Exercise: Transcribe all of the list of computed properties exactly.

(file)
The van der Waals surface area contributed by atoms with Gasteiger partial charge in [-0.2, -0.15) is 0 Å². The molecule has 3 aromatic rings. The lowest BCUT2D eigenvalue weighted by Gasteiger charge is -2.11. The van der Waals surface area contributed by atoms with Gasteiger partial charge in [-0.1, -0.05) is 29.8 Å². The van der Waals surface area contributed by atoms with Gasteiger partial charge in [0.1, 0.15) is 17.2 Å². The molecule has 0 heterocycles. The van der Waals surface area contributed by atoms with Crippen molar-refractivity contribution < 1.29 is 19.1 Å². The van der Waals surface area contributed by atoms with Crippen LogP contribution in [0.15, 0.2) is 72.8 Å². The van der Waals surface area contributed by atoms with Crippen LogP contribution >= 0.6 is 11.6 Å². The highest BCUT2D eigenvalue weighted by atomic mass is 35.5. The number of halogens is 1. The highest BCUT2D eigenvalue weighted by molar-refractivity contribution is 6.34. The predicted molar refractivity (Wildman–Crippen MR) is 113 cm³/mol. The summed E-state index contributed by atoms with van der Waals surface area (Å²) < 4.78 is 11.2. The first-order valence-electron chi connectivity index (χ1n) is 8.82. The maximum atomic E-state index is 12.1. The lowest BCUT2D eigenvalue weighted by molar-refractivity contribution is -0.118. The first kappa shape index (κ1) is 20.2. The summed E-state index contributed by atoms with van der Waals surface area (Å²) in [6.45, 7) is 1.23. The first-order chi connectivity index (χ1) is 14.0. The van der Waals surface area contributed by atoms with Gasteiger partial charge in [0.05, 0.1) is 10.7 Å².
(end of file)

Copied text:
The van der Waals surface area contributed by atoms with Gasteiger partial charge in [-0.2, -0.15) is 0 Å². The molecule has 3 aromatic rings. The lowest BCUT2D eigenvalue weighted by Gasteiger charge is -2.11. The van der Waals surface area contributed by atoms with Gasteiger partial charge in [-0.1, -0.05) is 29.8 Å². The van der Waals surface area contributed by atoms with Gasteiger partial charge in [0.1, 0.15) is 17.2 Å². The molecule has 0 heterocycles. The van der Waals surface area contributed by atoms with Crippen molar-refractivity contribution < 1.29 is 19.1 Å². The van der Waals surface area contributed by atoms with Crippen LogP contribution in [0.15, 0.2) is 72.8 Å². The van der Waals surface area contributed by atoms with Crippen LogP contribution >= 0.6 is 11.6 Å². The highest BCUT2D eigenvalue weighted by atomic mass is 35.5. The number of halogens is 1. The highest BCUT2D eigenvalue weighted by molar-refractivity contribution is 6.34. The predicted molar refractivity (Wildman–Crippen MR) is 113 cm³/mol. The summed E-state index contributed by atoms with van der Waals surface area (Å²) < 4.78 is 11.2. The first-order valence-electron chi connectivity index (χ1n) is 8.82. The maximum atomic E-state index is 12.1. The lowest BCUT2D eigenvalue weighted by molar-refractivity contribution is -0.118. The first kappa shape index (κ1) is 20.2. The summed E-state index contributed by atoms with van der Waals surface area (Å²) in [6.45, 7) is 1.23. The first-order chi connectivity index (χ1) is 14.0. The van der Waals surface area contributed by atoms with Gasteiger partial charge in [0.05, 0.1) is 10.7 Å².